As an alternative to all of these, Shapiro makes a compelling case for problem-driven social research, rooted in a realist philosophy of science and an antireductionist view of social explanation. In the lucid--if biting--prose for which Shapiro is renowned, he explains why this requires greater critical attention to how problems are specified than is usually undertaken. He illustrates what is at stake for the study of power, democracy, law, and ideology, as well as in normative debates over rights, justice, freedom, virtue, and community. Shapiro answers many critics of his views along the way, securing his position as one of the distinctive social and political theorists of our time.
A collection of distinguished contributors, from a wide range of disciplines, examine the implications of the resurgence of interest in community. The chapters in Democratic Community consider the fundamental issues that divide liberals and communitarians, as well as the structure of communities, the roles of freedom and democratic institutions in sustaining one another, the place of a democratic civil society in a democratic polity, and the contributions of feminist thinking.
This thirty-fifth volume in the American Society of Political and Legal Philosophy series is devoted, as is each volume in the series, to a single topic-- in this case, the implications for human nature and democratic theory of the resurgence of interest in community. Democratic Community deals not only with fundamental issues that divide liberals and communitarians, but is also concerned with the structure of communities, the roles of freedom and democratic institutions in sustaining one another, the place of a democratic civil society in a democratic polity, and the contributions of feminist thinking to the great debate. The collection of distinguished contributors, from a wide range of disciplines, includes: Richard J. Arneson (University of California, San Diego), Jean Baechler (University of Paris, Sorbonne), Christopher J. Berry (University of Glasgow), Robert A. Dahl (Yale University), Martin P. Golding (Duke University), Carol C. Gould (Stevens Institute of Technology), Amy Gutmann (Princeton University), Jane Mansbridge (Northwestern University), Kenneth Minogue (London School of Economics), Robert C. Post (University of California, Berkeley), David A. J. Richards (New York University), Gerald N. Rosenberg (University of Chicago), Bruce K. Rutherford (Yale University), Alan Ryan (Princeton University), and Carmen Sirianni (Brandeis University).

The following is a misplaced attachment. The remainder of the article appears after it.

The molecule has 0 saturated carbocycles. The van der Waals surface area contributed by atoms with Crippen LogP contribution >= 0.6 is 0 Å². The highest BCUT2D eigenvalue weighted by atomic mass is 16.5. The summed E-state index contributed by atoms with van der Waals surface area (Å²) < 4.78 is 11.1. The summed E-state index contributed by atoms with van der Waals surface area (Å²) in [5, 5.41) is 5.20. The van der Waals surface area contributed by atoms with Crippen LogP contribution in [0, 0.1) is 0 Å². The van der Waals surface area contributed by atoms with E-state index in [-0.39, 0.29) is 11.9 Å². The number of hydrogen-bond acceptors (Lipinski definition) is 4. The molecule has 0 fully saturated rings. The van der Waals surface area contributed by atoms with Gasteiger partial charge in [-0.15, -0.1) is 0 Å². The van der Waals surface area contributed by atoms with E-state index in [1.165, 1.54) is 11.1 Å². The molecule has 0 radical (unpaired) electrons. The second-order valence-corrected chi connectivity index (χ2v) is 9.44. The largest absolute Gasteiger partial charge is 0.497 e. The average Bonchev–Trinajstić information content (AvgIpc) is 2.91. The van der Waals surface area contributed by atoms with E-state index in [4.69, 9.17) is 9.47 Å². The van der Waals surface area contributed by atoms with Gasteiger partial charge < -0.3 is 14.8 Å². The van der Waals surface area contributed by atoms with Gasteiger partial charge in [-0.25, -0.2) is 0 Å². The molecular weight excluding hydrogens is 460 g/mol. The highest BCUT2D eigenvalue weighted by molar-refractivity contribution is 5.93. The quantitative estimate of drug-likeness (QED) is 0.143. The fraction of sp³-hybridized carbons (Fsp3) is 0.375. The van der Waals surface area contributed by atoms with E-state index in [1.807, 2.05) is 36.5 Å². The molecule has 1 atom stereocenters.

What are the relations between philosophical theories and everyday life? This question, as old as it is profound, is the central focus of Theory and Practice. The contributors include some of the most influential thinkers of our generation, among them Cass Sunnstein, Jean Bethke Elshtain, Martha Nessbaum, Jeremy Waldron, and Kent Greenwalt. In sixteen chapters--all published here for the first time—the authors examine major attempts to reconcile theory with practice in the Western tradition from Herodotus, Plato, and Aristotle to Kant and Heidegger.
Considerable attention is devoted to the role of theory in judicial decision-making, debates between defenders of the value of pure theory and those who argue for the priority of practice, the political implications of theory, practical problems such as global warming, and the theoretical commitments of practitioners from Karl Marx to Vaclav Havel. One of the most expansive volumes in the NOMOS series to date, Theory and Practice will be of interest to philosophers, lawyers, and social scientists from a wide range of disciplines.